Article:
Much love, joy and happiness to the tall girl in Japan. She is one of my most fav people on planet earth. Mwah!

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    1. I love you BlogwatiG. To the moon and back! Thank you so much for the bricks and bats ..keep em coming :-P

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  3. This was so hilarious...Like Vinita said, I was visualising each line as I read 😄keep writing more stories
    Prudhvi

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    1. Thanks so much for reading ! I love it when you guys enjoy my stories !

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  4. This made for such a fun read, Ruch. You do stand out literally there. Hope you are staying safe.

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    1. Thanks Ranchna. You guys stay safe and healthy too !

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  5. This is hilarious but I can imagine the troubles you go through. I always face short people problems lol. I'm glad to see your Japan posts, as always :)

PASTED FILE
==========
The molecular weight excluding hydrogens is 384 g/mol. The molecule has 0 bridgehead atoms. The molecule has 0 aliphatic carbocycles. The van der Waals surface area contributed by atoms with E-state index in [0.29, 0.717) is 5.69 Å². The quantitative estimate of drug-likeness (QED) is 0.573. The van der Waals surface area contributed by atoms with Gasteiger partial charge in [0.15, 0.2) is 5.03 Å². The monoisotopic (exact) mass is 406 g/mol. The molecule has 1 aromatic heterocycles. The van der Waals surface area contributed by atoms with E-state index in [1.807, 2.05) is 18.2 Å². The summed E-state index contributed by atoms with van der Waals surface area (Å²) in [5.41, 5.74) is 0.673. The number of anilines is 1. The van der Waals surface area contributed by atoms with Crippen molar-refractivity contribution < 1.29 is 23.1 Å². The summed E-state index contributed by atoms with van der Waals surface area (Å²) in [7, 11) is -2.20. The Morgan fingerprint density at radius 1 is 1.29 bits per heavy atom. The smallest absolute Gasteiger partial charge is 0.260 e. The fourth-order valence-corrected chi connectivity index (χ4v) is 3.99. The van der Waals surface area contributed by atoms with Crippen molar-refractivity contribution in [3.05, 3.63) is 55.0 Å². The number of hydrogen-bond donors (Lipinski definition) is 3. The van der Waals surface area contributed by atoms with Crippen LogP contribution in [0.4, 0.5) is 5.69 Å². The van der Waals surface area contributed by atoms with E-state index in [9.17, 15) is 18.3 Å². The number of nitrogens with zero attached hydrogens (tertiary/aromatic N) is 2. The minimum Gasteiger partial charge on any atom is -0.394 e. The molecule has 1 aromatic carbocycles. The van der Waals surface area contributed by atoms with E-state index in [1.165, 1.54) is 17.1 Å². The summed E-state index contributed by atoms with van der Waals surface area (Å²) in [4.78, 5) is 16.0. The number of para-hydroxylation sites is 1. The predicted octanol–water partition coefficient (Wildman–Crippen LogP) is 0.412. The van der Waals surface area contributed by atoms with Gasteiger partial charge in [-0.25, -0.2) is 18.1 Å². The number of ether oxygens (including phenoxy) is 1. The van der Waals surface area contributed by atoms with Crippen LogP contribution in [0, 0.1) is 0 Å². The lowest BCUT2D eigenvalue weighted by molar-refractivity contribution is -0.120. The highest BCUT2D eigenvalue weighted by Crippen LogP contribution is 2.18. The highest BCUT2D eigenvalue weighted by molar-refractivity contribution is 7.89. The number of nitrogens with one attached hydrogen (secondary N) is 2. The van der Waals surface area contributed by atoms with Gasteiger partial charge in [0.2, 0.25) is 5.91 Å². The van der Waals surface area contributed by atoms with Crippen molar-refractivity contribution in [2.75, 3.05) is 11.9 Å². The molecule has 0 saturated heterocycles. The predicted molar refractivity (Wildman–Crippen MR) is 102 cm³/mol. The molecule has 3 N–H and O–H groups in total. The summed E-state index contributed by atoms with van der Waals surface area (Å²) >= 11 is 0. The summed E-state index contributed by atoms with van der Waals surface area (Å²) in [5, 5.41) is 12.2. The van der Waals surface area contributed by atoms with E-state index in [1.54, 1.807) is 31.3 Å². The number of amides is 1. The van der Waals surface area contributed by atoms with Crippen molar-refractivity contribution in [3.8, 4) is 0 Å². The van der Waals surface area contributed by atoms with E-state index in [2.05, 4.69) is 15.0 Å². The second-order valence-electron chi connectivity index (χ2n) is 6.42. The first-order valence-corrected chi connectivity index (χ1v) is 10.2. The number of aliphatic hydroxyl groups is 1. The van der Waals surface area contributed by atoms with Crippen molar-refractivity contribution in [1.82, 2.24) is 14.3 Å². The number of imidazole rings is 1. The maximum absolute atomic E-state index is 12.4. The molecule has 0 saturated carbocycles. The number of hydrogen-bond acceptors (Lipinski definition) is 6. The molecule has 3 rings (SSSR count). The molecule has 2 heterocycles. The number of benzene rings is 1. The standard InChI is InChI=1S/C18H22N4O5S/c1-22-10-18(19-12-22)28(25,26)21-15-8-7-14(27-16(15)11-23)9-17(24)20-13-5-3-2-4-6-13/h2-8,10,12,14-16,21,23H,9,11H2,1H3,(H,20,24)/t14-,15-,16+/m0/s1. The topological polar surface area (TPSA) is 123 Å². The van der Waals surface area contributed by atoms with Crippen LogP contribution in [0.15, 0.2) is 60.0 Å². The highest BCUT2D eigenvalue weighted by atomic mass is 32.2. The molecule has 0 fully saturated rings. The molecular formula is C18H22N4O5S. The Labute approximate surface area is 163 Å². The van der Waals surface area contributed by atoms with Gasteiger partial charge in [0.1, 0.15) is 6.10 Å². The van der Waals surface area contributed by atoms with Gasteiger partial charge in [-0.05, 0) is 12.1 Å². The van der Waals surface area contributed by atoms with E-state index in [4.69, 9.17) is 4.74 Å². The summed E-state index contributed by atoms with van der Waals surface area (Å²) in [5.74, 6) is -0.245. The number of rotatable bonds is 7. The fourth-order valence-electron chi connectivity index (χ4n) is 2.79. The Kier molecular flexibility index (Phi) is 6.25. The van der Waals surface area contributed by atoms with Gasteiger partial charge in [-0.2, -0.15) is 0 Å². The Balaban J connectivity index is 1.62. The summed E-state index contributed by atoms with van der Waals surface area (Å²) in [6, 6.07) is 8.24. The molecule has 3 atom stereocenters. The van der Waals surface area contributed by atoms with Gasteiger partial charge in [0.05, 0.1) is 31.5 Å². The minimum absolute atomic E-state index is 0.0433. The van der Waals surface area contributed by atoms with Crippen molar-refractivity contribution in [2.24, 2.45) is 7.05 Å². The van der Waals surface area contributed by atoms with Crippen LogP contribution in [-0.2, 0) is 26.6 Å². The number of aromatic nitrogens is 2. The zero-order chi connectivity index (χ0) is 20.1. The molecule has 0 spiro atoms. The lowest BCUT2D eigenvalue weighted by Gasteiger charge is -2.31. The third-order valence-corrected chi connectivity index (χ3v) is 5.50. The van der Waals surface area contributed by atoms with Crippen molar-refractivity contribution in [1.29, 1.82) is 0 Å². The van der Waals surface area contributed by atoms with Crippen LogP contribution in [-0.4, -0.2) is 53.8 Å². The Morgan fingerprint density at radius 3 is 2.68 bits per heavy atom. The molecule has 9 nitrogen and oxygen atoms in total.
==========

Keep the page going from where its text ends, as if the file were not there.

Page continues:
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    1. Thanks so much for reading ! You would love Japan !

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  6. Oh you have shifted to Japan. Never knew that.
    i understand that problem of trying to fit on the stool. Tall people understand :-)
    Take care......... Japan is in the limelight now.

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    1. Yes, I livr in Tokyo now. You take care too. Stay safe !

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  7. Hahaha 😅😅 oh dear... That part about your elbow in someone's soup made me laugh so hard. Absolutely enjoyed reading the tale of a tall girl. I have short girl problems. Can't find any fashionable shoes in my size

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    1. Come visit me in Japan and shop to your hearts content.

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  8. इसे पढ़—पढ़कर मेरी हंसी रुक नहीं रही है और घरवालों को लग रहा है कि आज मैं पगला गई हूं।

    जापान की इस तस्वीर को आंखों के आगे साकार कर देने का शुक्रिया। अगले सफर पर कहां ले चलोगी जापान में? इस देश के टॉयलेट भी दिखा दो, तस्वीरों से ज्यादा तुम्हारा टैक्स्ट दिलचस्प होगा, यकीन है।

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    1. Toilet se pehle sakura to dekh lijiye ! Phir ek ek kar ke is desh ki sab anokhi cheezen dikhaungi !

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  9. Hilarious! Do keep posting regularly here! And the book won't be far off!